As we move away from casting all responsibility on God to fix the problems humanity has created, we discover our need for disciplines, habits of the heart, that can turn us from the most narrow self-interest to a more expansive collective interest. We begin to set limits on our consumption of goods that harm our bodies and the earth; we find ways to redistribute and make reparations for the unjust hoarding of resources God has provided for the common good; we take action to care for and protect our kin, praying with our feet when necessary. In these ways, we display what we treasure most, investing our whole lives in caring for one another, preparing ourselves for the life to come when humanity and all of creation will be restored.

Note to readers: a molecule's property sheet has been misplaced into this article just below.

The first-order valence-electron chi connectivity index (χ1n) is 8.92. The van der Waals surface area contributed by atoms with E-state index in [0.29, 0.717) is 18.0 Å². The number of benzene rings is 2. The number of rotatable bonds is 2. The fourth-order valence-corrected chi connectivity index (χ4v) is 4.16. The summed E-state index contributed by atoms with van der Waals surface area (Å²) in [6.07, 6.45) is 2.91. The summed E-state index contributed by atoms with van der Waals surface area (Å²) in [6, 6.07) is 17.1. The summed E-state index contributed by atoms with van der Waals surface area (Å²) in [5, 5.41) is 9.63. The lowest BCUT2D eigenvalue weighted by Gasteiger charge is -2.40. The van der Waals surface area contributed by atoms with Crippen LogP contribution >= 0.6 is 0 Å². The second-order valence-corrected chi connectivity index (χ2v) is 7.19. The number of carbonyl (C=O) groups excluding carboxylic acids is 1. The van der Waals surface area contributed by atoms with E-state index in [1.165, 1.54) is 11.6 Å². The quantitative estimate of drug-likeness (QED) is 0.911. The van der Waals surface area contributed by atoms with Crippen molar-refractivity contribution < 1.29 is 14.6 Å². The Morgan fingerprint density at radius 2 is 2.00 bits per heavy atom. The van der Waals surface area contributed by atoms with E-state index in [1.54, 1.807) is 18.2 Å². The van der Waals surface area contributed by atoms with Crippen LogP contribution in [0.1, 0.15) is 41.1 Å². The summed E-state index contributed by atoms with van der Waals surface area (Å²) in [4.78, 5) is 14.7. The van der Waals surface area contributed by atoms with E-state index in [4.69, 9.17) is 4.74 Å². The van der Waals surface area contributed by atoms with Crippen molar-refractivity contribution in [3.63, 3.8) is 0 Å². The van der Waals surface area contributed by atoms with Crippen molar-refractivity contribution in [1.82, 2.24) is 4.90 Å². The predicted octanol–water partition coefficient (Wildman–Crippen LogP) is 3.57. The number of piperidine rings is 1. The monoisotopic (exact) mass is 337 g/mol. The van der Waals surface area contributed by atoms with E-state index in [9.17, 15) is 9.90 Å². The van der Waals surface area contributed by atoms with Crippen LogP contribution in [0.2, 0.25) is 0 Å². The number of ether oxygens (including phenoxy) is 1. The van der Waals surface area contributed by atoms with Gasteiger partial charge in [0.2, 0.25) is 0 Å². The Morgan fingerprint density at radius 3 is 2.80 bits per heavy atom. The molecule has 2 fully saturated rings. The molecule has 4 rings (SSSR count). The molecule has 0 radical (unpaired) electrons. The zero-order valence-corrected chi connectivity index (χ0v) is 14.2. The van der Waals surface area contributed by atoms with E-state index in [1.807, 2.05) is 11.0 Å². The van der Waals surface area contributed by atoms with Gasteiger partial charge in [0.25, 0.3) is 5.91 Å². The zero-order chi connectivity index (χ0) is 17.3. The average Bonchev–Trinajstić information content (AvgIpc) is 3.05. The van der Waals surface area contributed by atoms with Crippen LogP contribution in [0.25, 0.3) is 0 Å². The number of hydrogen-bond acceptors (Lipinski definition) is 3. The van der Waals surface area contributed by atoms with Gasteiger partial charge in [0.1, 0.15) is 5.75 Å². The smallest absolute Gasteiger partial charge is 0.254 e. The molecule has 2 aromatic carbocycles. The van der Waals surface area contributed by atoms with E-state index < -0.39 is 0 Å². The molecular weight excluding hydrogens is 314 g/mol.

It is never too late to live like you are really alive, which somehow is easier to do when you remember that you too are dust, and to dust you shall return.
Death is not far off for any of us, whether it comes next week or forty years from now. Our time is short, and the gift of life we have received was not meant to be wasted chasing after the false gods that promise solutions to problems they themselves have created.